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DRPS : Course Catalogue : School of Geosciences : Earth Science

Undergraduate Course: Planetary Interiors (EASC10115)

Course Outline
SchoolSchool of Geosciences CollegeCollege of Science and Engineering
Credit level (Normal year taken)SCQF Level 10 (Year 4 Undergraduate) AvailabilityAvailable to all students
SCQF Credits20 ECTS Credits10
SummaryThe course studies (both radially-averaged and three-dimensional), composition and dynamics of the Earth, compares it to that of other solar system objects, and covers which geophysical methods we use to investigate them and how we use those methods, and some current controversies.

Further Course Information
Course description Syllabus
1. The one-dimensional Earth and Earth materials reference Earth models and the data that go into them, composition of the mantle and core, composition changes as a function of depth, hydrostatic equilibrium and the effect of compression, the Adams-Williamson equation, ways of determining properties of materials at high temperature and pressure.
2. The crust-mantle system melting of rocks and chemical differentiation, radiometric dating and isotopic evolution.
3. Gravity and the geoid.
4. Mantle rheology and convection-types of deformation and mechanisms of creep, timescales on which they operate, observational information, Rayleigh number for the mantle, Newtonian and non-Newtonian mantle convection and plate tectonics.
5. The three-dimensional Earth mantle seismic tomography and its interpretation.
6. Core convection, structure and dynamics essential force balance, Navier-Stokes equation, essentials of the geodynamo including its energy source, waves in the core, inner core (including anisotropy, super-rotation).
7. The D" region structure, composition (including post-Perovskite, anisotropy), core-mantle coupling, influence on the geodynamo.
8. Cosmology, celestial mechanics, and the search for extrasolar planets.
9. Sending rockets, satellites and people to other planets.
10. Meteorites and their composition and origin.
11. Comparative Planetology surfaces, energy budgets, geophysical properties, and atmospheres.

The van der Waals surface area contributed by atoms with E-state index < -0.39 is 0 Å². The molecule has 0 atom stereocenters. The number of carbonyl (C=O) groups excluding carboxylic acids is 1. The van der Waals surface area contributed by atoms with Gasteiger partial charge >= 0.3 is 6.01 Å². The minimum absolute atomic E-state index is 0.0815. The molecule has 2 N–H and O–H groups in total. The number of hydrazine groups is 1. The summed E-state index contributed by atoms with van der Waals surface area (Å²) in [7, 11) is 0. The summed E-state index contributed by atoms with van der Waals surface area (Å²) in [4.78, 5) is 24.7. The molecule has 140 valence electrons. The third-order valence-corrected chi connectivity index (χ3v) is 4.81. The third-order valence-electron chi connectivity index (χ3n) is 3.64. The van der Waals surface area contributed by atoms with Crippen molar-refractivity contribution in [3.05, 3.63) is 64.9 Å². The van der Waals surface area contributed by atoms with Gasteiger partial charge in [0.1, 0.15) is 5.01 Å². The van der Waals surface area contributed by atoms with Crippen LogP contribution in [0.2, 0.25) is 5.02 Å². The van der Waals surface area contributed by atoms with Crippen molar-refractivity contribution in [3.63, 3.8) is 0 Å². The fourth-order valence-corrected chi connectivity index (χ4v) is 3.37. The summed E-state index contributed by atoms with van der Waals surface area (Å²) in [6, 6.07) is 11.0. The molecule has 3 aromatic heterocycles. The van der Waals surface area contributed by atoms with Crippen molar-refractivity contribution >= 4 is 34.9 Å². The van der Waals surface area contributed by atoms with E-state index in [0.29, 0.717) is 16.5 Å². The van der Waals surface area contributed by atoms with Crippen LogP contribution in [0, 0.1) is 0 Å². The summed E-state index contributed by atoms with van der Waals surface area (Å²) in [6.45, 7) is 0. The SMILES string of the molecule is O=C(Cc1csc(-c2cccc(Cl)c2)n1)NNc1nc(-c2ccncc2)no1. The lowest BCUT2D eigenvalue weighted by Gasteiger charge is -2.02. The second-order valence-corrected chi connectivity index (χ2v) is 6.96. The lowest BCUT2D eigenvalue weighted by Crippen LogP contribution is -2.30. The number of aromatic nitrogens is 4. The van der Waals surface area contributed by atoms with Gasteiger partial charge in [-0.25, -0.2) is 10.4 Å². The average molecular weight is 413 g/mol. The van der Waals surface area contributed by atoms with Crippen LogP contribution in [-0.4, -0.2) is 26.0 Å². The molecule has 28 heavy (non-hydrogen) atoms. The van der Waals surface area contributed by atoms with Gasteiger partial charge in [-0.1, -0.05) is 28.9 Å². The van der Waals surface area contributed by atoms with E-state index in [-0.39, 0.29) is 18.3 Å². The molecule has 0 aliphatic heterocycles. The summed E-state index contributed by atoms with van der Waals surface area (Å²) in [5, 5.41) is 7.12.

Entry Requirements (not applicable to Visiting Students)
Pre-requisites Students MUST have passed:
Students MUST have passed: Earth Dynamics (EASC08001) AND Introduction to Geophysics (EASC08008) AND Physics of the Earth (EASC08016) OR Earth Science Fundamentals for Geophysicists (EASC08022) AND Physics of the Earth (EASC08016)
Prohibited Combinations Other requirements None
Information for Visiting Students
Pre-requisitesGood background in mathematics and physics (at least 1st year); some basic geophysics knowledge.
High Demand Course? Yes
Course Delivery Information
Academic year 2023/24, Available to all students (SV1) Quota:  None
Course Start Full Year
Timetable Timetable
Learning and Teaching activities (Further Info) Total Hours: 200 ( Lecture Hours 36, Seminar/Tutorial Hours 10, Supervised Practical/Workshop/Studio Hours 3, Summative Assessment Hours 24, Revision Session Hours 2, Programme Level Learning and Teaching Hours 4, Directed Learning and Independent Learning Hours 121 )
Assessment (Further Info) Written Exam 70 %, Coursework 30 %, Practical Exam 0 %
Additional Information (Assessment) Assessment details
Written Exam: 70%, Course Work: 30%, Practical Exam: 0%.
To pass you need to obtain an average of 40% or greater for the course - you do not need to pass both components.

The course work consists of 3 parts: (1) a computer-based practical to infer density within the Earth (10%), (2) an individual 5- min presentation on written on a topic related to Planetary Colonization (10%) and (3) a group presentation on a key topic in Planetary Interiors (10%).